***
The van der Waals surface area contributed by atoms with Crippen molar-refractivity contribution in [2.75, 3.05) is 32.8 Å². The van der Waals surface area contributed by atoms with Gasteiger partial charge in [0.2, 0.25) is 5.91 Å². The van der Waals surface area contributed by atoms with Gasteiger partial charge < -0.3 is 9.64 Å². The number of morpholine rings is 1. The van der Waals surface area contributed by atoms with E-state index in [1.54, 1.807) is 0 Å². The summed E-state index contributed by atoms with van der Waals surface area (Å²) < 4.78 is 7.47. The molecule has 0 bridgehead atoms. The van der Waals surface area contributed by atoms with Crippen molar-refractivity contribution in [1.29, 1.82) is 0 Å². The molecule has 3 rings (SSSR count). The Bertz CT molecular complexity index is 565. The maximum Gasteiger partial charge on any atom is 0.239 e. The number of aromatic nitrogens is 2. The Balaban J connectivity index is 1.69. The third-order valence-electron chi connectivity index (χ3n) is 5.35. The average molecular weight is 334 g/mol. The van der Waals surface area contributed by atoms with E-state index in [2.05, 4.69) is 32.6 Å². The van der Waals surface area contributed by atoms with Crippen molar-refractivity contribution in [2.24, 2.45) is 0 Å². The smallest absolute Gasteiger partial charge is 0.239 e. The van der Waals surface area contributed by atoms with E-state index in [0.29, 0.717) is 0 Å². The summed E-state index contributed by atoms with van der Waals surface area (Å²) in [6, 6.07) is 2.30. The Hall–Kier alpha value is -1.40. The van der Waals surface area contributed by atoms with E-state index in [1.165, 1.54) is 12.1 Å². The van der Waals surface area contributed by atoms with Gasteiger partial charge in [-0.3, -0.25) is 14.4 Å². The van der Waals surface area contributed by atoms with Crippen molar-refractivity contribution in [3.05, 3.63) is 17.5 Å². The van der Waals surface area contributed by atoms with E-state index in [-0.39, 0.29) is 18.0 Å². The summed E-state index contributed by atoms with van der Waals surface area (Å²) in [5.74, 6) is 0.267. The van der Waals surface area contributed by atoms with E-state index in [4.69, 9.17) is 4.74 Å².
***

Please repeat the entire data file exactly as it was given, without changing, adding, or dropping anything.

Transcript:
The van der Waals surface area contributed by atoms with Crippen molar-refractivity contribution in [2.75, 3.05) is 32.8 Å². The van der Waals surface area contributed by atoms with Gasteiger partial charge in [0.2, 0.25) is 5.91 Å². The van der Waals surface area contributed by atoms with Gasteiger partial charge < -0.3 is 9.64 Å². The number of morpholine rings is 1. The van der Waals surface area contributed by atoms with E-state index in [1.54, 1.807) is 0 Å². The summed E-state index contributed by atoms with van der Waals surface area (Å²) < 4.78 is 7.47. The molecule has 0 bridgehead atoms. The van der Waals surface area contributed by atoms with Crippen molar-refractivity contribution in [1.29, 1.82) is 0 Å². The molecule has 3 rings (SSSR count). The Bertz CT molecular complexity index is 565. The maximum Gasteiger partial charge on any atom is 0.239 e. The number of aromatic nitrogens is 2. The Balaban J connectivity index is 1.69. The third-order valence-electron chi connectivity index (χ3n) is 5.35. The average molecular weight is 334 g/mol. The van der Waals surface area contributed by atoms with E-state index in [2.05, 4.69) is 32.6 Å². The van der Waals surface area contributed by atoms with Crippen molar-refractivity contribution in [2.24, 2.45) is 0 Å². The smallest absolute Gasteiger partial charge is 0.239 e. The van der Waals surface area contributed by atoms with E-state index in [0.29, 0.717) is 0 Å². The summed E-state index contributed by atoms with van der Waals surface area (Å²) in [6, 6.07) is 2.30. The Hall–Kier alpha value is -1.40. The van der Waals surface area contributed by atoms with E-state index in [1.165, 1.54) is 12.1 Å². The van der Waals surface area contributed by atoms with Gasteiger partial charge in [-0.3, -0.25) is 14.4 Å². The van der Waals surface area contributed by atoms with Crippen molar-refractivity contribution in [3.05, 3.63) is 17.5 Å². The van der Waals surface area contributed by atoms with E-state index in [-0.39, 0.29) is 18.0 Å². The summed E-state index contributed by atoms with van der Waals surface area (Å²) in [5.74, 6) is 0.267. The van der Waals surface area contributed by atoms with E-state index in [4.69, 9.17) is 4.74 Å².